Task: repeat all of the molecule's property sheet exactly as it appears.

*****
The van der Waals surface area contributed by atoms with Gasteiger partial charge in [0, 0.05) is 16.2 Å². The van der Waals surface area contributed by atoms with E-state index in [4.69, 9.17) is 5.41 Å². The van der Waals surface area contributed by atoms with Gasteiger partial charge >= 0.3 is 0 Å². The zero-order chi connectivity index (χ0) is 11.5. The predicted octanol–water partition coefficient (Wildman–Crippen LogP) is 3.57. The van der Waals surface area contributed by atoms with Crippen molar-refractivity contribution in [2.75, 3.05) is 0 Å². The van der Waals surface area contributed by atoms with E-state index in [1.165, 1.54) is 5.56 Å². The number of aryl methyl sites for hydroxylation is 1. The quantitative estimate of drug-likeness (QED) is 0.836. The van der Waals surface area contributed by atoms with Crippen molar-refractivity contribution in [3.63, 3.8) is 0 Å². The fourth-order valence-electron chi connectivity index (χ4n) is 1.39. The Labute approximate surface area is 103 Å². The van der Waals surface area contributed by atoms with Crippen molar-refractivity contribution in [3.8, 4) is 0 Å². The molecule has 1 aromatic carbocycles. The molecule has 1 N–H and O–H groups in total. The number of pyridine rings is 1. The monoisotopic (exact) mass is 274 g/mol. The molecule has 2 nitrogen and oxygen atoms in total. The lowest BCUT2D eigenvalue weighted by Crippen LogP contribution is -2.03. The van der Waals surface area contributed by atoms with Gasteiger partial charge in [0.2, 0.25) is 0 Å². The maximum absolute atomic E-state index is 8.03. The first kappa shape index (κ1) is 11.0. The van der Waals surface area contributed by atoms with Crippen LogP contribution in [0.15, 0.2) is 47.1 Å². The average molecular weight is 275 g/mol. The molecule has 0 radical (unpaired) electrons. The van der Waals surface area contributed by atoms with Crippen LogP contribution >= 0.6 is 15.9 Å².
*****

The van der Waals surface area contributed by atoms with Gasteiger partial charge in [0, 0.05) is 16.2 Å². The van der Waals surface area contributed by atoms with E-state index in [4.69, 9.17) is 5.41 Å². The van der Waals surface area contributed by atoms with Gasteiger partial charge >= 0.3 is 0 Å². The zero-order chi connectivity index (χ0) is 11.5. The predicted octanol–water partition coefficient (Wildman–Crippen LogP) is 3.57. The van der Waals surface area contributed by atoms with Crippen molar-refractivity contribution in [2.75, 3.05) is 0 Å². The van der Waals surface area contributed by atoms with E-state index in [1.165, 1.54) is 5.56 Å². The number of aryl methyl sites for hydroxylation is 1. The quantitative estimate of drug-likeness (QED) is 0.836. The van der Waals surface area contributed by atoms with Crippen molar-refractivity contribution in [3.63, 3.8) is 0 Å². The fourth-order valence-electron chi connectivity index (χ4n) is 1.39. The Labute approximate surface area is 103 Å². The van der Waals surface area contributed by atoms with Crippen molar-refractivity contribution in [3.8, 4) is 0 Å². The molecule has 1 aromatic carbocycles. The molecule has 1 N–H and O–H groups in total. The number of pyridine rings is 1. The monoisotopic (exact) mass is 274 g/mol. The molecule has 2 nitrogen and oxygen atoms in total. The lowest BCUT2D eigenvalue weighted by Crippen LogP contribution is -2.03. The van der Waals surface area contributed by atoms with Gasteiger partial charge in [0.2, 0.25) is 0 Å². The maximum absolute atomic E-state index is 8.03. The first kappa shape index (κ1) is 11.0. The van der Waals surface area contributed by atoms with Crippen LogP contribution in [0.15, 0.2) is 47.1 Å². The average molecular weight is 275 g/mol. The molecule has 0 radical (unpaired) electrons. The van der Waals surface area contributed by atoms with Crippen LogP contribution >= 0.6 is 15.9 Å².